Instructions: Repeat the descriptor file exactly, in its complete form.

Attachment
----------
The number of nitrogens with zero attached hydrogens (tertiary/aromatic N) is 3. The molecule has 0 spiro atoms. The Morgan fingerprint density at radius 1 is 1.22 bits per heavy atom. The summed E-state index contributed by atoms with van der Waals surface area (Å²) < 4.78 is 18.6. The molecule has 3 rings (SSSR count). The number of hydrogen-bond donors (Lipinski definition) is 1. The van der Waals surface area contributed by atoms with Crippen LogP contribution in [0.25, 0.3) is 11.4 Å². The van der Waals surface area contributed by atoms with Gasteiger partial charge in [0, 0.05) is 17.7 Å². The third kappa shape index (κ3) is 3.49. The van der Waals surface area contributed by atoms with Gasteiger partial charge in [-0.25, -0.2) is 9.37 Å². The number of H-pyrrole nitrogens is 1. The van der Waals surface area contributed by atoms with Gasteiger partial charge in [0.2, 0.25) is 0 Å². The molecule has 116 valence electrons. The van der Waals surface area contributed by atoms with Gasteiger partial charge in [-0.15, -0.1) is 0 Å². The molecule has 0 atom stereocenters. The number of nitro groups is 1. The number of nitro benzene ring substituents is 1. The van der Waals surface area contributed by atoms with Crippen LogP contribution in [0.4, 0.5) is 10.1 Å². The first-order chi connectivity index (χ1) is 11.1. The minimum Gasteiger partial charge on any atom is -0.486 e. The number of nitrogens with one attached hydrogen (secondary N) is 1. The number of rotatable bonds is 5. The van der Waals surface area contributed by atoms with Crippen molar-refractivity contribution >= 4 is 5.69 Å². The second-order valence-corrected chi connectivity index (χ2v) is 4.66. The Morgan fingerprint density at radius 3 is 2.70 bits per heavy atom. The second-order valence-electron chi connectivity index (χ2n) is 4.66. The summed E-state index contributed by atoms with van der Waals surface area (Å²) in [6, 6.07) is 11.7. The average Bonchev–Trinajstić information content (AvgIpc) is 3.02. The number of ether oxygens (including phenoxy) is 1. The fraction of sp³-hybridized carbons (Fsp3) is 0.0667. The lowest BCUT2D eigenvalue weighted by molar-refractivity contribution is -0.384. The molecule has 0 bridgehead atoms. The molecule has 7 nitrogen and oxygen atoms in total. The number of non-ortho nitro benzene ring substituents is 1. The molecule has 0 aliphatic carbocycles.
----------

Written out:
The number of nitrogens with zero attached hydrogens (tertiary/aromatic N) is 3. The molecule has 0 spiro atoms. The Morgan fingerprint density at radius 1 is 1.22 bits per heavy atom. The summed E-state index contributed by atoms with van der Waals surface area (Å²) < 4.78 is 18.6. The molecule has 3 rings (SSSR count). The number of hydrogen-bond donors (Lipinski definition) is 1. The van der Waals surface area contributed by atoms with Crippen LogP contribution in [0.25, 0.3) is 11.4 Å². The van der Waals surface area contributed by atoms with Gasteiger partial charge in [0, 0.05) is 17.7 Å². The third kappa shape index (κ3) is 3.49. The van der Waals surface area contributed by atoms with Gasteiger partial charge in [-0.25, -0.2) is 9.37 Å². The number of H-pyrrole nitrogens is 1. The van der Waals surface area contributed by atoms with Gasteiger partial charge in [0.2, 0.25) is 0 Å². The molecule has 116 valence electrons. The van der Waals surface area contributed by atoms with Gasteiger partial charge in [-0.15, -0.1) is 0 Å². The molecule has 0 atom stereocenters. The number of nitro groups is 1. The number of nitro benzene ring substituents is 1. The van der Waals surface area contributed by atoms with Crippen LogP contribution in [0.4, 0.5) is 10.1 Å². The first-order chi connectivity index (χ1) is 11.1. The minimum Gasteiger partial charge on any atom is -0.486 e. The number of nitrogens with one attached hydrogen (secondary N) is 1. The number of rotatable bonds is 5. The van der Waals surface area contributed by atoms with Crippen molar-refractivity contribution >= 4 is 5.69 Å². The second-order valence-corrected chi connectivity index (χ2v) is 4.66. The Morgan fingerprint density at radius 3 is 2.70 bits per heavy atom. The second-order valence-electron chi connectivity index (χ2n) is 4.66. The summed E-state index contributed by atoms with van der Waals surface area (Å²) in [6, 6.07) is 11.7. The average Bonchev–Trinajstić information content (AvgIpc) is 3.02. The number of ether oxygens (including phenoxy) is 1. The fraction of sp³-hybridized carbons (Fsp3) is 0.0667. The lowest BCUT2D eigenvalue weighted by molar-refractivity contribution is -0.384. The molecule has 0 bridgehead atoms. The molecule has 7 nitrogen and oxygen atoms in total. The number of non-ortho nitro benzene ring substituents is 1. The molecule has 0 aliphatic carbocycles.